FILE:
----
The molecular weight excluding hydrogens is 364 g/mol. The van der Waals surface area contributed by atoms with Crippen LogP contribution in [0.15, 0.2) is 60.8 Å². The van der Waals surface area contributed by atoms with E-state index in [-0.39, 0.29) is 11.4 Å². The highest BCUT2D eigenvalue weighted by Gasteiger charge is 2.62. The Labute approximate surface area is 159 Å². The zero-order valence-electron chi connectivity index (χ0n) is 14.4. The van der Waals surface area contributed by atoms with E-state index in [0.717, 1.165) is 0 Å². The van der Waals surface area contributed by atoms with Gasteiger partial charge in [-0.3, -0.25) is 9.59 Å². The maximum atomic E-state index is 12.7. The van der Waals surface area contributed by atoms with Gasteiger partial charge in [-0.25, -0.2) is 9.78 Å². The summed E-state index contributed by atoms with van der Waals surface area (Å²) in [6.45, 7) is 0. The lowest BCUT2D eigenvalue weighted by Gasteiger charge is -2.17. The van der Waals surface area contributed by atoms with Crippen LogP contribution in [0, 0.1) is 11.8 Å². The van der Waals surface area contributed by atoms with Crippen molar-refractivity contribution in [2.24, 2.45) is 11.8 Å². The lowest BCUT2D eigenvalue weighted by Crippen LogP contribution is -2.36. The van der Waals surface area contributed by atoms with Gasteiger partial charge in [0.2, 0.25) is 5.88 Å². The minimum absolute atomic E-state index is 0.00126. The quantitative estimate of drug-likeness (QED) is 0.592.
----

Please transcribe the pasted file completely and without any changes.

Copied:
The molecular weight excluding hydrogens is 364 g/mol. The van der Waals surface area contributed by atoms with Crippen LogP contribution in [0.15, 0.2) is 60.8 Å². The van der Waals surface area contributed by atoms with E-state index in [-0.39, 0.29) is 11.4 Å². The highest BCUT2D eigenvalue weighted by Gasteiger charge is 2.62. The Labute approximate surface area is 159 Å². The zero-order valence-electron chi connectivity index (χ0n) is 14.4. The van der Waals surface area contributed by atoms with E-state index in [0.717, 1.165) is 0 Å². The van der Waals surface area contributed by atoms with Gasteiger partial charge in [-0.3, -0.25) is 9.59 Å². The maximum atomic E-state index is 12.7. The van der Waals surface area contributed by atoms with Gasteiger partial charge in [-0.25, -0.2) is 9.78 Å². The summed E-state index contributed by atoms with van der Waals surface area (Å²) in [6.45, 7) is 0. The lowest BCUT2D eigenvalue weighted by Gasteiger charge is -2.17. The van der Waals surface area contributed by atoms with Crippen LogP contribution in [0, 0.1) is 11.8 Å². The van der Waals surface area contributed by atoms with Crippen molar-refractivity contribution in [2.24, 2.45) is 11.8 Å². The lowest BCUT2D eigenvalue weighted by Crippen LogP contribution is -2.36. The van der Waals surface area contributed by atoms with Gasteiger partial charge in [0.2, 0.25) is 5.88 Å². The minimum absolute atomic E-state index is 0.00126. The quantitative estimate of drug-likeness (QED) is 0.592.